COP26, the 2021 UN Climate Change Conference, took place in the city of Glasgow in Scotland from October 31 to November 12, with delegations from almost 200 countries taking part. Israel had the second-largest delegation after the United States.
It began in the presence of world leaders. Presidents and prime ministers from countries large and small attended the first two days to show their commitment to preserve our planet for future generations.
Even US President Joe Biden made the journey to speak about the importance of unanimous dedication to this important task.
The conference was held under the chairmanship of British Cabinet Minister Alok Sharma. Its mission was to achieve international agreement to reduce global warming by phasing out the production and use of fossil fuels, particularly coal, to set successive carbon emission targets aiming for complete elimination by 2030, and to contribute funds to assist the poorer and developing nations in that task.
Another aim was to find ways to reduce the level of methane emission, the main constituent of natural gas that reduces the level of oxygen in the air. Other sources originate from the decomposition of organic materials, for instance landfill sites. Advocates for “The New Green Deal” even want to completely stop the production of beef, because cows discharge methane gas! A hundred countries, including the US, have pledged to cut 30% of methane emissions by 2030.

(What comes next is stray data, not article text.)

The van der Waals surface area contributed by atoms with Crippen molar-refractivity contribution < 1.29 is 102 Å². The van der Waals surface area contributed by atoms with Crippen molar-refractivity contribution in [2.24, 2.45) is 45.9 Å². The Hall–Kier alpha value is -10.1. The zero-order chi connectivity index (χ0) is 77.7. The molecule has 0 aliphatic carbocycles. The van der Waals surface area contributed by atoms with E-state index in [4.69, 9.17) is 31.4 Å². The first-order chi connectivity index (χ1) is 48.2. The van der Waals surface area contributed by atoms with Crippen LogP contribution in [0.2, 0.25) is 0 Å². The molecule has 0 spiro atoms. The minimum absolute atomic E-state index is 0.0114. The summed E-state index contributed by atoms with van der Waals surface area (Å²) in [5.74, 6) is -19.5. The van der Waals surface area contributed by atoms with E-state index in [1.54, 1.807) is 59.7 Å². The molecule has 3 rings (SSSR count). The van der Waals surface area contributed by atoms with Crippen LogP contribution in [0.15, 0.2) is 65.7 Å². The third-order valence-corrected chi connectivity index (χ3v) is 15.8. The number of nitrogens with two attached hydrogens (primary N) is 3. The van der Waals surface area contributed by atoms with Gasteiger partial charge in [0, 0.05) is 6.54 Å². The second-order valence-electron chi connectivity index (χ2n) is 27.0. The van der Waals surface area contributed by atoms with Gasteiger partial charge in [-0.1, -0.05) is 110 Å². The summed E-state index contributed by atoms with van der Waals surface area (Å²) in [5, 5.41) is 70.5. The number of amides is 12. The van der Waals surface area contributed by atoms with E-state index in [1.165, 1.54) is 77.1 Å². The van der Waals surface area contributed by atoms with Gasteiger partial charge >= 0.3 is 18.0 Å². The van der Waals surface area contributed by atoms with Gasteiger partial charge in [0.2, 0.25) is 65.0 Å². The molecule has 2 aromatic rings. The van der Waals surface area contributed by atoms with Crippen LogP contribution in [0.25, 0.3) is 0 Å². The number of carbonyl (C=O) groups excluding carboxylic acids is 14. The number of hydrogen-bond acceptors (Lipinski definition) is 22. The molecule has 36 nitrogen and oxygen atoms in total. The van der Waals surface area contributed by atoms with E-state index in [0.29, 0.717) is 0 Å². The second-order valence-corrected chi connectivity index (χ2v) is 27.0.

The main resolve of the conference was to ensure that global warming does not exceed 1.5° Celsius, because anything higher endangers the planet. New analysis suggests that without immediate action, the world is heading for 2.4C of warming by mid-century. All participating countries agreed with that aim, however how that was to be achieved against the economic interests of the various states was the cause of hard and intensive discussions during the two weeks of the conference.
Australia is the second-largest exporter of coal, mainly to China, and as in just a few months there will be an election, Prime Minister Scott Morrison will have to walk a ‘tight rope’ between trying to comply with his county’s COP26 participation and the possibility of economically ruining the large coal mining area of New South Wales, which produces exports worth $14 billion annually. Australia let it be known that there is little prospect of the coal industry closing before 2060.
Russia, the third-largest coal exporter, will also not commit until possibly 2060, and China is still constructing new coal mines, effectively paying lip service to COP26. Neither China nor India nor Australia will commit to phase out fossil fuel.